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Local–global overlap in diversity informs mechanisms of bacterial biogeography

By awolf - Posted on 09 April 2015

Joshua A Livermore and Stuart E Jones

Spatial variation in environmental conditions and barriers to organism movement are thought to be
important factors for generating endemic species, thus enhancing global diversity. Recent microbial
ecology research suggested that the entire diversity of bacteria in the global oceans could be
recovered at a single site, thus inferring a lack of bacterial endemism. We argue this is not the case in
the global ocean, but might be in other bacterial ecosystems with higher dispersal rates and lower
global diversity, like the human gut. We quantified the degree to which local and global bacterial
diversity overlap in a diverse set of ecosystems. Upon comparison of observed local–global diversity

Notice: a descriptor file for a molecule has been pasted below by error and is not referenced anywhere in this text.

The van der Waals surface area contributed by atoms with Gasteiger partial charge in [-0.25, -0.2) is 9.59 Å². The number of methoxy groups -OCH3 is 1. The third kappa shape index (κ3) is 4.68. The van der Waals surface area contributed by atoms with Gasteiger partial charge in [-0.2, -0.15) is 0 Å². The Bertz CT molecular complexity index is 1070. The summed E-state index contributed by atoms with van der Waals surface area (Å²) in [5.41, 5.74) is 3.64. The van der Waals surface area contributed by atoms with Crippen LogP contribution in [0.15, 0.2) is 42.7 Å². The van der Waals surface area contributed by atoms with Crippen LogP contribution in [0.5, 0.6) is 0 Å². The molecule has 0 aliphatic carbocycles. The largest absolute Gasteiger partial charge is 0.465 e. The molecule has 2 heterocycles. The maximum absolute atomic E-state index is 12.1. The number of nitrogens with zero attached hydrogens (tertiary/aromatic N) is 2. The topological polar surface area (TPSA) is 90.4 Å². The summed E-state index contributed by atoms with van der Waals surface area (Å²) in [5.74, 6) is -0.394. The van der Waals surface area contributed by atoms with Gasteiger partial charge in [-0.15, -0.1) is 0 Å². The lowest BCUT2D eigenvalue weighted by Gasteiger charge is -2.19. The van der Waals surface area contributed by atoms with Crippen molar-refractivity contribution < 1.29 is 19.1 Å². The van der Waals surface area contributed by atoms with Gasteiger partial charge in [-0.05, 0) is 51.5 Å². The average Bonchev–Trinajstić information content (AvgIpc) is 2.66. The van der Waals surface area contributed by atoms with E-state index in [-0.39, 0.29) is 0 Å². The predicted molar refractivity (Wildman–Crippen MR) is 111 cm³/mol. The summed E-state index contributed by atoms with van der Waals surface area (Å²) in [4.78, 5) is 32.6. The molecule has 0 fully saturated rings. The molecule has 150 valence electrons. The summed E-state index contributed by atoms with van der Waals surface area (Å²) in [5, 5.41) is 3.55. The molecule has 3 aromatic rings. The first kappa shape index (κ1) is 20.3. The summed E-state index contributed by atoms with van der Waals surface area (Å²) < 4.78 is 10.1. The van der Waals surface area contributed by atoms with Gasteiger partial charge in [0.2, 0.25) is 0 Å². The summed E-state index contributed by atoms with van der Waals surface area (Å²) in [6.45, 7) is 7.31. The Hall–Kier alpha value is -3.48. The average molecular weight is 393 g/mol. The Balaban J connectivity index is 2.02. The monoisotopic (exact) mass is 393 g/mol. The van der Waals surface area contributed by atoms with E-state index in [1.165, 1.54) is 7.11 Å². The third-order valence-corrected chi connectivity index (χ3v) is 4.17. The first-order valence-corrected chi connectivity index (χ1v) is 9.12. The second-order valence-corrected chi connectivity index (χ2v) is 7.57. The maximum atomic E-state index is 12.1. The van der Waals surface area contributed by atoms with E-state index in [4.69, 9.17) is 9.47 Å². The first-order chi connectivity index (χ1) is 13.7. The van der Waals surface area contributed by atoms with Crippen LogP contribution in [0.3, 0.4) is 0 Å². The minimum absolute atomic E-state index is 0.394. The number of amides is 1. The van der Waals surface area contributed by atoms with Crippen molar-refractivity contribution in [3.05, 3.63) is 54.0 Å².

overlap with predictions from a neutral biogeography model, human-associated microbiomes (gut,
skin, mouth) behaved much closer to neutral expectations whereas soil, lake and marine
communities deviated strongly from the neutral expectations. This is likely a result of differences
in dispersal rate among ‘patches’, global diversity of these systems, and local densities of bacterial
cells. It appears that overlap of local and global bacterial diversity is surprisingly large (but likely not
one-hundred percent), and most importantly this overlap appears to be predictable based upon
traditional biogeographic parameters like community size, global diversity, inter-patch environmental
heterogeneity and patch connectivity.

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